Benchmarking scsynth

I’m wondering if anyone has strategies to reliably benchmark scsynth performance.

My present case is in testing different builds of UGens, but I’ve often tried benchmarking Synthdefs and relied only on the average and peak CPU from the server. Something like (pseudo code):

var n = 500;                       // number of synths to run
~synths !? { }; // free if you haven't already
~synths = n.collect{ };

~avg = 0;
~peak = 0;
r ={
	var hz = 5;   // poll frequency
	var sum = 0;
	2.wait;       // wait for initial cpu spike to pass{ |i|
		var thisAvg;
		i.postln;                      // tick
		~peak = max(s.peakCPU, ~peak); // save the highest peak
		sum = sum + s.avgCPU;
		~avg = sum / (i+1);            // average the average load
// run for a while
r.stop; r = nil; [~avg, ~peak].round(0.1).postln

It’s ok for an approximation but hard to tell how accurate it is.

Relatedly, any insights on how to predict if CPU spikes will actually cause dropouts? (I’ve heard dropouts with spikes under 100%, and clean audio with spikes over 100%)

Anything more reliable/accurate? It’s of course really dependent on system load…Keeping in mind that at any given time I may have 5 apps running in the background and more browser tabs open than I can count :flushed:


these are problems that i’ve also been struggling with. my approach to ugen profiling is to benchmark without SC — write the raw DSP code in a way separable from the SC plugin, write a separate C++ program that runs a whole bunch of 64-sample chunks and times each one, and look at the entire statistical distribution of the runtimes.

to evaluate RT performance, you should at least look at the central tendency, the variance, and (suggested to me by scott c) the worst measured data point. central tendency is basically the same as NRT performance, and variance/maximum is the “unreliability” — unusually high variance means that the ugen’s real-time safety is more of a crapshoot. it’s not a perfect performance indicator but it seems reasonably scientific to me.

it would be really cool if we could build such a profiler right into SC so we can measure performance in a context that closer matches the production environment.

as for metrics such as peak/average CPU usage, probability/frequency of xruns, and audible dropouts, my understanding is that these have complex relationships with each other and dependencies on environmental factors like the operating system and sound card. the CPU meter, for instance, is the CPU usage for just the SC app on macOS, but for the entire JACK server on linux. investigation of xruns is also hindered by the fact that SC has no xrun detection functionality (and only some audio servers support programmatic xrun detection).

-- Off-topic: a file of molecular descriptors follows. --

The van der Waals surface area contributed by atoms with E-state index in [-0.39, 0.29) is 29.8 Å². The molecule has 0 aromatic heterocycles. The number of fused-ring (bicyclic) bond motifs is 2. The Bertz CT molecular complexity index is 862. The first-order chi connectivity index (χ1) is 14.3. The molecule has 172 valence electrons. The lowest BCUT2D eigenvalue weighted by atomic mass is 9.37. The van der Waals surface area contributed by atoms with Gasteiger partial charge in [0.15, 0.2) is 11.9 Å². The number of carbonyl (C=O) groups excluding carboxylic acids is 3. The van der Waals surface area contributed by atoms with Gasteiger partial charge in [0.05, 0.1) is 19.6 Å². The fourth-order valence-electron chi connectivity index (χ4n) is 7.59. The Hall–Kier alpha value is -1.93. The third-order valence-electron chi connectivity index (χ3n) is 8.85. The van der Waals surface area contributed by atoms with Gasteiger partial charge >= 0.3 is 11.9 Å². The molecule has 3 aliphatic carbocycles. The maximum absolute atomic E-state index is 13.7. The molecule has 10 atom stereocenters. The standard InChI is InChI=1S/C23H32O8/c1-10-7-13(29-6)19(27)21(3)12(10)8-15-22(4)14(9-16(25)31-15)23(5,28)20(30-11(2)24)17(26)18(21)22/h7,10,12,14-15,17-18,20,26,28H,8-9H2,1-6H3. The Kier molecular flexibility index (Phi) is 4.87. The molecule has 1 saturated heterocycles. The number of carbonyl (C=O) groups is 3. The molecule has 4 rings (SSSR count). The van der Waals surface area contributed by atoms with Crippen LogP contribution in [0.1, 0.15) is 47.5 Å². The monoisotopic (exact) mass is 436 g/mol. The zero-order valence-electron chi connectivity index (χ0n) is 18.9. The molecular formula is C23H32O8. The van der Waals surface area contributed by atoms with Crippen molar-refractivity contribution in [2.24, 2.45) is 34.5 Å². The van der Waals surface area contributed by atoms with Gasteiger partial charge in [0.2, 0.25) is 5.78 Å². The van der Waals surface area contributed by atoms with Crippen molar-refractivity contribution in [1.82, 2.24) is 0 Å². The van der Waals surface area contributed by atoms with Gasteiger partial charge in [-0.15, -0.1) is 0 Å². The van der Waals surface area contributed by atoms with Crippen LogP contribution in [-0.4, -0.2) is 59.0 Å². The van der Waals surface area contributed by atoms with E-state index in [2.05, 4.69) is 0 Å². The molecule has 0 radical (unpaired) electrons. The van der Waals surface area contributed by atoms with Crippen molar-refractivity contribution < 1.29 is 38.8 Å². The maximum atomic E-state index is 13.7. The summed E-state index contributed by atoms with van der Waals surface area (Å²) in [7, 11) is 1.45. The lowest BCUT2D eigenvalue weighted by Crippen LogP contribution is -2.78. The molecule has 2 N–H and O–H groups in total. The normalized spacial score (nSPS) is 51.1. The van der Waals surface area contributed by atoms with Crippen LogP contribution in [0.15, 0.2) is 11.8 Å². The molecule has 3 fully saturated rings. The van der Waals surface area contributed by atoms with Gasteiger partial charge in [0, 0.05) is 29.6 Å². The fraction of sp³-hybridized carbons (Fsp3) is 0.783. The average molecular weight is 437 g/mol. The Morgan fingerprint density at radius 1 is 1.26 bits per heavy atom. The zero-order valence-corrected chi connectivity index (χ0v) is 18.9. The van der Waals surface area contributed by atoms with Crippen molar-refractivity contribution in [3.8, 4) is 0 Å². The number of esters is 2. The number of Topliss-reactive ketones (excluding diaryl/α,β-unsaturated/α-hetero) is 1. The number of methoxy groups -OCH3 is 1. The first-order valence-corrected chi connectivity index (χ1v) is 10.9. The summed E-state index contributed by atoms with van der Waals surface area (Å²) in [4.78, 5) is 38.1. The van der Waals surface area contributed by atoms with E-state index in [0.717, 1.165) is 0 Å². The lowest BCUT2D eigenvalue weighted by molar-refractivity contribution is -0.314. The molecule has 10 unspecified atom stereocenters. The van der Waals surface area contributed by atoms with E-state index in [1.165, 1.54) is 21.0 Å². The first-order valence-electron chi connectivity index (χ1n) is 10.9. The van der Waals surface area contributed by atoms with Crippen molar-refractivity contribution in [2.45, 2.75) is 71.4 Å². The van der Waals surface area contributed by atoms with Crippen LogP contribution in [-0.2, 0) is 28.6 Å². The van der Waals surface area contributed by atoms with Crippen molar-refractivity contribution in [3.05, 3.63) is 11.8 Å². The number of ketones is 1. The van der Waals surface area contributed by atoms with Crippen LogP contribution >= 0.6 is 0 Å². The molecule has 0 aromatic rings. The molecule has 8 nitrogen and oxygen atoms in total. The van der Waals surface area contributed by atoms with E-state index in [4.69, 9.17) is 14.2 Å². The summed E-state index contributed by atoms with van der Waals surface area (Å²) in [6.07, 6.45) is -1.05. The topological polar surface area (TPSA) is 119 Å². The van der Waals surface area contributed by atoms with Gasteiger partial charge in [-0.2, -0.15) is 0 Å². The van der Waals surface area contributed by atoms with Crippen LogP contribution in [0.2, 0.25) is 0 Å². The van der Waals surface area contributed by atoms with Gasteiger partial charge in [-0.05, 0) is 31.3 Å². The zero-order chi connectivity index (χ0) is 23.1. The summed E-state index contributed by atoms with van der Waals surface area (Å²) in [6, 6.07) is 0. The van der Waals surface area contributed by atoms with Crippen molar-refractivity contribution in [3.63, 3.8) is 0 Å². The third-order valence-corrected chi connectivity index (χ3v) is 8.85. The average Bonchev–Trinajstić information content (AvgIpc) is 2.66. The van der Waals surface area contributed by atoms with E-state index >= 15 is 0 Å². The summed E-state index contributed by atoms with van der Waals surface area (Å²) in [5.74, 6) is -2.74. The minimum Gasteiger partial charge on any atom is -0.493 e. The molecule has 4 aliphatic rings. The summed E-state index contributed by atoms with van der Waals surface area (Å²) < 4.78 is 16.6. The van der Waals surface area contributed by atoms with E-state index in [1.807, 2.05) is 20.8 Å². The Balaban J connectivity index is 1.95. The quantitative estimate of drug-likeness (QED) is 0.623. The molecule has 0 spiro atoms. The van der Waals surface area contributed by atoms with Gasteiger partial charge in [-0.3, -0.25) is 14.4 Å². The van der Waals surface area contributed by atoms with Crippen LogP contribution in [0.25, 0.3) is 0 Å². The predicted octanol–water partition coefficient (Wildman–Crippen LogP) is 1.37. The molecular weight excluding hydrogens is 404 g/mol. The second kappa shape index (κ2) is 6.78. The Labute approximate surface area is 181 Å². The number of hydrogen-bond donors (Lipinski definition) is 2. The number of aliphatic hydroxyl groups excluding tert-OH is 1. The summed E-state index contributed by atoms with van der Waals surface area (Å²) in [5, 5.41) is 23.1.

that’s what i’ve picked up about real-time audio DSP profiling mostly from informal discussions and personal experiences. i’d welcome any tips from people who are actual experts in this stuff.

I cannot give a really profound answer to that, but from my experience (on OSX) SC is quite sensitive to different environmental actions. For serious work (recording e.g.) I

.) close as many other apps as possible
.) close as many windows and tabs as possible
.) don’t do any polling, tracing or other posting of intermediate results
.) avoid or reduce MIDI to a minimum
.) avoid scoping
.) go offline
.) don’t move any windows

This might sound a bit funny partially, but believe me, it is a result of practical experiences.

Also, turn off CPU frequency scaling. If the CPU governor detects a higher level of activity, it may switch to a higher clock speed, causing the visible CPU% in SC to go down.

“Spikes well below 100%” – SC’s CPU measurement is not about overall CPU activity. It’s only the amount of time it took to calculate the last hardware buffer, divided by the buffer duration. In practice, this exhibits a wide variance, even with a constant calculation load – and we’re talking about 10, 20, maybe 40 ms per buffer, so it doesn’t take much to delay a calculation just long enough to have a dropout. If your hardware buffer is 11.6 ms and the average load reports as 50%, it means on average each calculation cycle is taking 5-6 ms. It’s not that much margin for error. I don’t think we can reasonably expect to go up to 80-90% without dropouts.


This would be ideal, but a bit too far out on my horizon, still early days for me writing UGens. Your points on central tendency, the variance, and worst measured data point sound like great things to investigate.